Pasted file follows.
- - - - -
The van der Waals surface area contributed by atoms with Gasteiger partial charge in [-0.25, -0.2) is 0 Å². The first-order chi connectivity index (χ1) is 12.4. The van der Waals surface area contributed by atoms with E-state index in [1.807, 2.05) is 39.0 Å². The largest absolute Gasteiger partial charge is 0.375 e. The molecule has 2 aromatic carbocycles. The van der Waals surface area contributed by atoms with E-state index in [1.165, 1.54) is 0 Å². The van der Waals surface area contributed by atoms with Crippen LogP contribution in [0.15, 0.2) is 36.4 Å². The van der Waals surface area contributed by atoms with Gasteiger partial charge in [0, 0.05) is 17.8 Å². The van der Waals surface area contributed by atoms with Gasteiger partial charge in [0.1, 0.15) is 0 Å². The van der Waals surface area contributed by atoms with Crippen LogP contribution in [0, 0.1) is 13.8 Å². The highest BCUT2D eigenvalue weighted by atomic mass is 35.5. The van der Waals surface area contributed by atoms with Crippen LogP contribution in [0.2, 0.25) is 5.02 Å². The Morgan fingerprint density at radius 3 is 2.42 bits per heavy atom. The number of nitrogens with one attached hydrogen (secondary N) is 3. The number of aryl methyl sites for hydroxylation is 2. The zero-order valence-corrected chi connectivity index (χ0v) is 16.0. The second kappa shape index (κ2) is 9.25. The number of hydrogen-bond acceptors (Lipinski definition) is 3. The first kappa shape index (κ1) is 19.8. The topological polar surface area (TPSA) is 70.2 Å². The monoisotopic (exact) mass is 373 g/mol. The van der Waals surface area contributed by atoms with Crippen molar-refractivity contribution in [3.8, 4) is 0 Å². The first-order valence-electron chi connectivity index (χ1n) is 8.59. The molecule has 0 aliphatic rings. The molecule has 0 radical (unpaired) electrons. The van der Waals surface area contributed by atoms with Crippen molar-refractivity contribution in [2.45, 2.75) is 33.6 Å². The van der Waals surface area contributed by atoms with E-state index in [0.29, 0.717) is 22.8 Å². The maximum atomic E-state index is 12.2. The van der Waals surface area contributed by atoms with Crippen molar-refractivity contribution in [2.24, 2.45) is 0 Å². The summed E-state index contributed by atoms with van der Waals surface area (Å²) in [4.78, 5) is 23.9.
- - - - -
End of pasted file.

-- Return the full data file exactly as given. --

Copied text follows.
The van der Waals surface area contributed by atoms with Gasteiger partial charge in [-0.25, -0.2) is 0 Å². The first-order chi connectivity index (χ1) is 12.4. The van der Waals surface area contributed by atoms with E-state index in [1.807, 2.05) is 39.0 Å². The largest absolute Gasteiger partial charge is 0.375 e. The molecule has 2 aromatic carbocycles. The van der Waals surface area contributed by atoms with E-state index in [1.165, 1.54) is 0 Å². The van der Waals surface area contributed by atoms with Crippen LogP contribution in [0.15, 0.2) is 36.4 Å². The van der Waals surface area contributed by atoms with Gasteiger partial charge in [0, 0.05) is 17.8 Å². The van der Waals surface area contributed by atoms with Gasteiger partial charge in [0.1, 0.15) is 0 Å². The van der Waals surface area contributed by atoms with Crippen LogP contribution in [0, 0.1) is 13.8 Å². The highest BCUT2D eigenvalue weighted by atomic mass is 35.5. The van der Waals surface area contributed by atoms with Crippen LogP contribution in [0.2, 0.25) is 5.02 Å². The Morgan fingerprint density at radius 3 is 2.42 bits per heavy atom. The number of nitrogens with one attached hydrogen (secondary N) is 3. The number of aryl methyl sites for hydroxylation is 2. The zero-order valence-corrected chi connectivity index (χ0v) is 16.0. The second kappa shape index (κ2) is 9.25. The number of hydrogen-bond acceptors (Lipinski definition) is 3. The first kappa shape index (κ1) is 19.8. The topological polar surface area (TPSA) is 70.2 Å². The monoisotopic (exact) mass is 373 g/mol. The van der Waals surface area contributed by atoms with Crippen molar-refractivity contribution in [3.8, 4) is 0 Å². The first-order valence-electron chi connectivity index (χ1n) is 8.59. The molecule has 0 aliphatic rings. The molecule has 0 radical (unpaired) electrons. The van der Waals surface area contributed by atoms with Crippen molar-refractivity contribution in [2.45, 2.75) is 33.6 Å². The van der Waals surface area contributed by atoms with E-state index in [0.29, 0.717) is 22.8 Å². The maximum atomic E-state index is 12.2. The van der Waals surface area contributed by atoms with Crippen molar-refractivity contribution in [2.24, 2.45) is 0 Å². The summed E-state index contributed by atoms with van der Waals surface area (Å²) in [4.78, 5) is 23.9.